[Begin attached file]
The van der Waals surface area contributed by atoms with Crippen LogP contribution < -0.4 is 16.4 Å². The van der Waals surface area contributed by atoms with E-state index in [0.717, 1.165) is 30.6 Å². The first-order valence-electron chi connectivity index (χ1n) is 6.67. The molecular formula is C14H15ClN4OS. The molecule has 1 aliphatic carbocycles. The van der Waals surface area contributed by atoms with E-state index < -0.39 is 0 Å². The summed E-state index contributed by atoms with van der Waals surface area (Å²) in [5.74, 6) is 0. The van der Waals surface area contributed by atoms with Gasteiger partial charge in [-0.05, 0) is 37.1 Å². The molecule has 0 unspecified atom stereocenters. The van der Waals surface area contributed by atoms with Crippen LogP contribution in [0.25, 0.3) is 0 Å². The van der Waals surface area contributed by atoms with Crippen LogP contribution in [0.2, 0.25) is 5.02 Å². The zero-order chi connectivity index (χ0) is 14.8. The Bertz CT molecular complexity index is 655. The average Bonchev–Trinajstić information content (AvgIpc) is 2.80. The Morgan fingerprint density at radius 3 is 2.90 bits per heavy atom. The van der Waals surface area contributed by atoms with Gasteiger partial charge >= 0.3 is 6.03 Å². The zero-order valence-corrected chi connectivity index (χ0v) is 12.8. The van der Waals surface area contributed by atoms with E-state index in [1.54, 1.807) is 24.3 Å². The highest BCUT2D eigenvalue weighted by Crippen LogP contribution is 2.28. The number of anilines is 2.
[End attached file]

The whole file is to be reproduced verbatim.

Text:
The van der Waals surface area contributed by atoms with Crippen LogP contribution < -0.4 is 16.4 Å². The van der Waals surface area contributed by atoms with E-state index in [0.717, 1.165) is 30.6 Å². The first-order valence-electron chi connectivity index (χ1n) is 6.67. The molecular formula is C14H15ClN4OS. The molecule has 1 aliphatic carbocycles. The van der Waals surface area contributed by atoms with E-state index < -0.39 is 0 Å². The summed E-state index contributed by atoms with van der Waals surface area (Å²) in [5.74, 6) is 0. The van der Waals surface area contributed by atoms with Gasteiger partial charge in [-0.05, 0) is 37.1 Å². The molecule has 0 unspecified atom stereocenters. The van der Waals surface area contributed by atoms with Crippen LogP contribution in [0.25, 0.3) is 0 Å². The van der Waals surface area contributed by atoms with Crippen LogP contribution in [0.2, 0.25) is 5.02 Å². The zero-order chi connectivity index (χ0) is 14.8. The Bertz CT molecular complexity index is 655. The average Bonchev–Trinajstić information content (AvgIpc) is 2.80. The Morgan fingerprint density at radius 3 is 2.90 bits per heavy atom. The van der Waals surface area contributed by atoms with Gasteiger partial charge >= 0.3 is 6.03 Å². The zero-order valence-corrected chi connectivity index (χ0v) is 12.8. The van der Waals surface area contributed by atoms with E-state index in [1.54, 1.807) is 24.3 Å². The highest BCUT2D eigenvalue weighted by Crippen LogP contribution is 2.28. The number of anilines is 2.